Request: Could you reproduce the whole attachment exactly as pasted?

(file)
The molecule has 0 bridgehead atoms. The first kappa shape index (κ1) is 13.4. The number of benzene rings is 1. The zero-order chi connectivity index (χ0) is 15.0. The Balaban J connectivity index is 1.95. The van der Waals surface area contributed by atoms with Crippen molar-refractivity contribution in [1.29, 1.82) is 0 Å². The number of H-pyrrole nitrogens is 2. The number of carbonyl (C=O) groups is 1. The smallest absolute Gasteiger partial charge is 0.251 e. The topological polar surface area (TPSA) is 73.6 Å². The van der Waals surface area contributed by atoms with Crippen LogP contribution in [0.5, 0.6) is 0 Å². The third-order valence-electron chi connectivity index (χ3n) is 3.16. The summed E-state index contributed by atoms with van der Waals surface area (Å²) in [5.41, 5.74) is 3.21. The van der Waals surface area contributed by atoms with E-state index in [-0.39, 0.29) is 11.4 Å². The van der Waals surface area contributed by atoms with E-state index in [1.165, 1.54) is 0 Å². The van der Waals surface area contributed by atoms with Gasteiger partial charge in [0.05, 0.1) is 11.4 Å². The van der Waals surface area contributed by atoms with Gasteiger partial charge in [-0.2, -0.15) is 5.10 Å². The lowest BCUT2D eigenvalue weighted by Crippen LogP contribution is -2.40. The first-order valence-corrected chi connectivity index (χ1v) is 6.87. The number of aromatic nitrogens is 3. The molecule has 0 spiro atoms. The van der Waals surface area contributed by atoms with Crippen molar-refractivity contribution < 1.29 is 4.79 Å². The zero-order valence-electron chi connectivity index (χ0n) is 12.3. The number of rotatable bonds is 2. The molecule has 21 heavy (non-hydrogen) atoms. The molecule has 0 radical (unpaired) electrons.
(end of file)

The molecule has 0 bridgehead atoms. The first kappa shape index (κ1) is 13.4. The number of benzene rings is 1. The zero-order chi connectivity index (χ0) is 15.0. The Balaban J connectivity index is 1.95. The van der Waals surface area contributed by atoms with Crippen molar-refractivity contribution in [1.29, 1.82) is 0 Å². The number of H-pyrrole nitrogens is 2. The number of carbonyl (C=O) groups is 1. The smallest absolute Gasteiger partial charge is 0.251 e. The topological polar surface area (TPSA) is 73.6 Å². The van der Waals surface area contributed by atoms with Crippen LogP contribution in [0.5, 0.6) is 0 Å². The third-order valence-electron chi connectivity index (χ3n) is 3.16. The summed E-state index contributed by atoms with van der Waals surface area (Å²) in [5.41, 5.74) is 3.21. The van der Waals surface area contributed by atoms with E-state index in [-0.39, 0.29) is 11.4 Å². The van der Waals surface area contributed by atoms with E-state index in [1.165, 1.54) is 0 Å². The van der Waals surface area contributed by atoms with Gasteiger partial charge in [0.05, 0.1) is 11.4 Å². The van der Waals surface area contributed by atoms with Gasteiger partial charge in [-0.2, -0.15) is 5.10 Å². The lowest BCUT2D eigenvalue weighted by Crippen LogP contribution is -2.40. The first-order valence-corrected chi connectivity index (χ1v) is 6.87. The number of aromatic nitrogens is 3. The molecule has 0 spiro atoms. The van der Waals surface area contributed by atoms with Crippen molar-refractivity contribution < 1.29 is 4.79 Å². The zero-order valence-electron chi connectivity index (χ0n) is 12.3. The number of rotatable bonds is 2. The molecule has 21 heavy (non-hydrogen) atoms. The molecule has 0 radical (unpaired) electrons.